Nikon Learn & Explore

Go Ultra-Wide with the AF-P DX NIKKOR 10-20mm f/4.5-5.6G VR Lens

Why would you need a 10-20mm zoom lens? Well, because it offers a really ultra-wide-angle of view that you just can’t get using the lens that came with your camera because its angle of view is wider than the eye can see. Many DSLR cameras come with a lens such as an 18-55mm, 18-140mm zoom or even 18-300mm zoom. These lenses are versatile but after shooting with one for a while you may find that you want to be able to capture a wider view of a scene than the lens will allow. Because this is a P series lens, when shooting video, its smooth stepping motor keeps focusing noise to a minimum.

The AF-P DX NIKKOR 10-20mm f/4.5-5.6G VR lens can go as wide as a staggering 10mm angle of view. Images are incredibly sharp, even at the edges. Another feature of the lens is that it lets you get as close as 8.6 inches to your subject for dramatic looking photographs. This means you can get so close to your subject that it can fill the frame—looking larger than other objects in the background that may be the same size.
product photo of the 10-20mm NIKKOR lens
Tamara Lackey photo of two kids lying in the grass facing each other

© Tamara Lackey

The photographer placed the camera low to the ground in this shot, filling the foreground.

Tamara Lackey photo of kids playing in a park with bubbles

© Tamara Lackey

An ultra-wide angle lens lets you capture all of the action, and the surroundings, like these kids chasing after bubbles in the park.

Tilt the lens down and include more of the foreground; tilt the lens up and fill the frame with the sky.

You can exaggerate the perspective of buildings or straight lines in a scene by using the 10-20mm lens because it has such an wide field of view, meaning it can capture a lot more than the kit lens that came with your camera.

Nikon’s Vibration Reduction (VR) is incorporated into this lens. VR is image stabilization, which will help you get sharp photos when you’re handholding the camera.

Lindsay Silverman photo of buildings in a city

© Lindsay Silverman

A wide angle lens can cause tall buildings to converge at their peaks, which ads drama to the image.

Daniel Dohlus photo of a cliff and water in the background, taken from the top of the cliff

© Daniel Dohlus

The AF-P DX NIKKOR 10-20mm f/4.5-5.6G VR lens allowed the photographer to get close to the edge of the cliff and also include the village on the far side.

Daniel Dohlus photo of a nighttime scene, shot with a slow shutter speed to show light trails of car lights

© Daniel Dohlus

The viewer's eye follows the trail of light from the cars into the frame and around the street; into the background where the pinpoints of light and their reflections on the water bring you back to the foreground.

If you love to travel and take pictures of sweeping landscapes or cityscapes then the 10-20mm lens might be what you’re looking for. An ultra-wide-angle lens is also ideal for taking pictures of large groups of people since they allow you to stay fairly close to the group yet still get everybody into the shot. Do you like taking photos of interiors? An ultra-wide-angle will let you capture an entire room in one shot and if the space is on the smaller size, you can make pictures that you otherwise would not be able to create with a longer focal length lens.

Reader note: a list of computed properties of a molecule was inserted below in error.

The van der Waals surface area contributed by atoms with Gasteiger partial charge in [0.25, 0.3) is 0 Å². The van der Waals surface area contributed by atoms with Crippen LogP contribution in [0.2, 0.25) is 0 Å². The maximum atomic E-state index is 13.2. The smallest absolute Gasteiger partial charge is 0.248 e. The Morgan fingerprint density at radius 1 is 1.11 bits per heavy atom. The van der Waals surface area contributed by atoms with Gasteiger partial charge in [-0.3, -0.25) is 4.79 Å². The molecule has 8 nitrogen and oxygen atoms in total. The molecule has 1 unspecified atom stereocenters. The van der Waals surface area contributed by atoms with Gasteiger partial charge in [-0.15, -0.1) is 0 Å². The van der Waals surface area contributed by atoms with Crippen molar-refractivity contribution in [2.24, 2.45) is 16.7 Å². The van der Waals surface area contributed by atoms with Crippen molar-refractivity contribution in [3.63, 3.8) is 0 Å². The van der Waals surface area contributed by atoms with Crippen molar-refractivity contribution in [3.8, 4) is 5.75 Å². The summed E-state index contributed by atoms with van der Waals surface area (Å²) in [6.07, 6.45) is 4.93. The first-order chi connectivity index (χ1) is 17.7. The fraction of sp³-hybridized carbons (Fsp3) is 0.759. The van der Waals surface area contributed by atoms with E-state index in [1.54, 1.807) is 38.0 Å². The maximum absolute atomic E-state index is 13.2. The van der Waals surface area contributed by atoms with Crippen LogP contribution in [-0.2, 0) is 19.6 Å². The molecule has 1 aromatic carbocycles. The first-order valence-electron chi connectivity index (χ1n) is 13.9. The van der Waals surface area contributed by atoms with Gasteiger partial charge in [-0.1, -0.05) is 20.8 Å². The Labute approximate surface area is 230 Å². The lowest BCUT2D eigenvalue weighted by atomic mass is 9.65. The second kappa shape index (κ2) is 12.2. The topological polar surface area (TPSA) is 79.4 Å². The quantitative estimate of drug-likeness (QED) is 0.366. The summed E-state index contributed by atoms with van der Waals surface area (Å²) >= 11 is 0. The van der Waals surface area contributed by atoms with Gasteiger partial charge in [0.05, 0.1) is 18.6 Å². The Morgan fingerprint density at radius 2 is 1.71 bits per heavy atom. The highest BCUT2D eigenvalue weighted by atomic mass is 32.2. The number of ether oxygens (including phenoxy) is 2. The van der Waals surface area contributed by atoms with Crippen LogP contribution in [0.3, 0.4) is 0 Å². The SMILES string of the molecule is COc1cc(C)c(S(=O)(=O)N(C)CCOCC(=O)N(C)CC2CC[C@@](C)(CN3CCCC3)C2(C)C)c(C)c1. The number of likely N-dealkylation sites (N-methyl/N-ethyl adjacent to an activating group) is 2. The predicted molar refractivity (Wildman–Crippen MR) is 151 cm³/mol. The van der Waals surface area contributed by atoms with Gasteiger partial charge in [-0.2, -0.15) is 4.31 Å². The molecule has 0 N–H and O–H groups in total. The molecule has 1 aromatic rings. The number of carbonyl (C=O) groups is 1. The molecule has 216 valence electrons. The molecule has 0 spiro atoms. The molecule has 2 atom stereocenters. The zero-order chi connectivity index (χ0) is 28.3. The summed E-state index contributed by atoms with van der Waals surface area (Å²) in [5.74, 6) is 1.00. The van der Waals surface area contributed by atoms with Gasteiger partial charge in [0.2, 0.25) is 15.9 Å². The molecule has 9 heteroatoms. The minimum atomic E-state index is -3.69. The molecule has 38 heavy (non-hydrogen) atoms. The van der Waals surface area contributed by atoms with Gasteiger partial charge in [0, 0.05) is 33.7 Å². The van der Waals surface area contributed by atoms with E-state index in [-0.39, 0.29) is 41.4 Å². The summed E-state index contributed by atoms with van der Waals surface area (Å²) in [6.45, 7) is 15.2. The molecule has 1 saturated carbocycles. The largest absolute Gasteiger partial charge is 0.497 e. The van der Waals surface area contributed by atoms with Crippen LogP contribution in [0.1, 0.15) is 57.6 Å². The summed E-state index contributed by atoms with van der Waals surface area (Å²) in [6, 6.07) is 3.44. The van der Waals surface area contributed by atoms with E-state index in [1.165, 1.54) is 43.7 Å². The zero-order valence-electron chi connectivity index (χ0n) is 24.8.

Wide-angle lenses are often the choice of photojournalists because they can capture a subject in his/her environment and be able to tell as story with a single image. If you enjoy documenting the life around you, the 10-20mm zoom might be a good choice.

A fun way to use the close focus capability of the 10-20mm lens is to get really close to a portion of your subject to the point that what is closest to the camera is exaggerated and looks larger than life. Depending upon what your subject is, this can simply put an emphasis on a portion of the image or make it look huge as compared to the rest of the subject.

Tamara Lackey photo of a girl holding a cupcake close to the 10-20mm lens exaggerating the view of the cupcake

© Tamara Lackey

The AF-P DX NIKKOR 10-20mm f/4.5-5.6G VR lens will let you focus close to your subject to emphasize its importance in the photograph.

For the avid travel, nature or landscape enthusiast, the AF-P DX NIKKOR 10-20mm f/4.5-5.6G VR is the ideal companion to your kit lens, allowing you to make unique photographs that the camera’s kit lens just can’t do.

Daniel Dohlus photo of boats in a harbor

© Daniel Dohlus

The boats in the foreground stand out as the main subject while the rest of the boats and buildings of the harbor fill the background.

10 Out of the Ordinary Shots You Can Make with the 10-20mm Zoom Lens

  • Exaggerate the perspective of buildings or other straight lines

  • Get so close to your subject that it becomes exaggerated and looks larger than life

  • Intentionally bring flare from the sun or another large light source into an image

  • Get low to the ground and include lots of foreground for an interesting shot

  • Tell an entire story with just one shot—capturing your subject and her/his surroundings

  • Show the vast openness of landscapes, seascapes and cityscapes

  • Fill the frame with dramatic skies

  • Utilize the foreground area for added drama

  • Photograph an entire building or interior room—whether the buildings are big or the rooms small.

  • Photograph large groups of people. Remember though, not to place anyone right on the edges of the frame when zoomed out to 10mm to keep from distorting their bodies.

Lindsay Silverman photo of reeds in the water of a landscape

© Lindsay Silverman

Dramatic skies filled with clouds help to show just how vast this landscape is.